For every parent or teacher with a complaint to lodge against Jerry Weast, there’s likely another attesting he spent the last 12 years as superintendent pushing Montgomery County Public Schools, and its 140,000 students, toward excellence.
And though he retired in June, and many of the programs and reforms he helped put in place face possible cutbacks, it is that distinctive attitude toward achievement that will help the district transition to new leadership, and thrive for years to come under new Superintendent Joshua Starr.
When Weast, 63, joined MCPS, he vowed not to let the system become complacent by holding teachers accountable and improving minority student performance. He was replaced on July 1 by 41-year-old Starr, a Harvard graduate who oversaw a district one tenth the enrollment of this county in Stamford, Conn.
“He’s a serious visionary, he’s fantastic at coming up with great ideas, gathering a team to execute on them and then looking at the next problem he can solve,” said Heather Schwager, executive director of the Montgomery County Business Roundtable for Education.
Weast focused on improving the quality of the district’s educators, pioneering a peer review system for administrators, teachers and support staff which involves hundreds of senior teachers mentoring those new to the system or struggling.
According to a June 6 New York Times article, that Peer Review and Assistance panel of 16 teachers and principals has fired 200 teachers, while another 300 have left.
“He promoted a high degree of accountability for schools and school staff, to make sure we’re doing what were supposed to be doing and have the data to show it,” said Bertram Generlette, principal of Piney Branch Elementary in Takoma Park.
That attitude helped the county secure a 2010 Malcolm Baldrige National Quality Award, the highest presidential honor a U.S. organization can receive for innovation and visionary leadership.
However, while Weast worked to set a threshold every student could pass, to lower achievement gaps and ready all students for higher education, some have disparaged the former superintendent for neglecting students in special education and gifted and talented programs.
“[Weast] had disdain for these programs, and he thought he was up to something much bigger in getting everybody across the bar,” said Fred Stichnoth, president of the Gifted and Talented Association of Montgomery County. “So we’re very disappointed with his 10 to 11 years here.”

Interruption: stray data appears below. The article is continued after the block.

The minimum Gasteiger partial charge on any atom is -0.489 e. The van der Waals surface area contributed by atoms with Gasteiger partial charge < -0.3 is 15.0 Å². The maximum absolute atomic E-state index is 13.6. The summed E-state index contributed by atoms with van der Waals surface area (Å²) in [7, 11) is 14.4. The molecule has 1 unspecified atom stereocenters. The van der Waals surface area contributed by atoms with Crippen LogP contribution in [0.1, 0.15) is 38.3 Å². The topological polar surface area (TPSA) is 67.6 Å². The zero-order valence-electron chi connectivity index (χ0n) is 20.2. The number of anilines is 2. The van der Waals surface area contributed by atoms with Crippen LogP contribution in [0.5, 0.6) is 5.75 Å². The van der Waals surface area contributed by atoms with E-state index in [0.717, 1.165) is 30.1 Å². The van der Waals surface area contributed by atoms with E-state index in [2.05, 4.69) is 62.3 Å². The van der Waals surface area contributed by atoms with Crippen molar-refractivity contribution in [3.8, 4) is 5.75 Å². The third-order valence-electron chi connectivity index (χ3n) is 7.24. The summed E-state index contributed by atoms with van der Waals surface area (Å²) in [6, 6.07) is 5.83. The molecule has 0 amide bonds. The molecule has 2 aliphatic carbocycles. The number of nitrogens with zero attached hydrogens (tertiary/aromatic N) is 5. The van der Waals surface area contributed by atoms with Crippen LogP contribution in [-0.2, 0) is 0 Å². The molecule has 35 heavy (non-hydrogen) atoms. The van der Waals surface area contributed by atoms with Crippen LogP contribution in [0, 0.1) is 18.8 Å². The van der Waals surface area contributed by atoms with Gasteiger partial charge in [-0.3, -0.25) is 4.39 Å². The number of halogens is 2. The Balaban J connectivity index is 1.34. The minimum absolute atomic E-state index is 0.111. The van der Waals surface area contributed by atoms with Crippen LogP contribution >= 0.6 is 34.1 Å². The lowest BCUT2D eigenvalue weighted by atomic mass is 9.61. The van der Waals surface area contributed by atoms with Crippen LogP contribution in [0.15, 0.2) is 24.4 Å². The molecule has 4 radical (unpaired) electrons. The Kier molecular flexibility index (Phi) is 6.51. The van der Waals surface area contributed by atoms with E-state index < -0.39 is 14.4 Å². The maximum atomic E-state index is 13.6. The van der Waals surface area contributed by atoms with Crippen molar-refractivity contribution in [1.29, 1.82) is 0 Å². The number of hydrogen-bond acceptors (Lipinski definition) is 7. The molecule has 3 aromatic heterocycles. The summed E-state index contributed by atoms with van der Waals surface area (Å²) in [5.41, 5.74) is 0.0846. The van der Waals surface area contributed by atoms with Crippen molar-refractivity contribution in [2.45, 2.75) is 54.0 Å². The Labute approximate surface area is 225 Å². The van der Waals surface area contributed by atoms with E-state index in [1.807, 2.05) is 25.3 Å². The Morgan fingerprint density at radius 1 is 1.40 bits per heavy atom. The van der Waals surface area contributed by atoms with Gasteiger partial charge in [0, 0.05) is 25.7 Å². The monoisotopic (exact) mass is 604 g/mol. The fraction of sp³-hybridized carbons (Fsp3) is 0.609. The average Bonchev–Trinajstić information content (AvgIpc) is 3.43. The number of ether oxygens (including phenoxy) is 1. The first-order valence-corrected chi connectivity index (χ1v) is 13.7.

The GTAMC advocates for grouping gifted and talented students in their own classes and having a separate higher level curriculum for every subject at every grade.
Weast’s downgrades in special education, which saw a .6 percent decrease in funding in the FY 2012 budget, also drew criticism from parents after the district closed special education learning centers in 2007.
“He may have annoyed some people,” said Patricia O’Neill, state Board of Education member (Bethesda-Chase.) “But … you’re never going to please all the people all the time because when it comes to children, and your own children, you’ll do whatever it takes to fight for them and do what you believe is in their best interest, even if it doesn’t work in the system.”
Leading the district often required a strong hand; last year, he prevented the county council from furloughing school employees – something that affected all other unionized county workers – by threatening a lawsuit until the council backed down.
“I believe Josh Starr will come in and attempt to be a better listen, but listening or receiving input does not always mean an agreement,” O’Neill said.
Starr, who began his career as a special education teacher in New York, was praised in Stamford for rising test scores and creating unity between the district’s 20 schools. However, many who grew used to Weast’s distinctive attitude during his longer-than-average tenure said they still don’t know what to expect from a new leader.
She added that change takes time; people won’t wake up to a new school system overnight and Starr has asserted he doesn’t think major reforms are needed in the county. However, some have said they’re worried about the tightening belt of state funding.
“With the economic crisis, there’s pressure to cut back, but we’d like to see continued providing of staffing and even focus positions, academic intervention positions to allow us to continue to make this kind of progress,” said Generlette.
And while Starr will look to maintain the school district’s level of distinction and rigor, many say the man who built that district left him with a large office to fill.
“[Jerry Weast] dedicated the past 12 years to the children of MCPS. He worked tirelessly,” said O’Neill..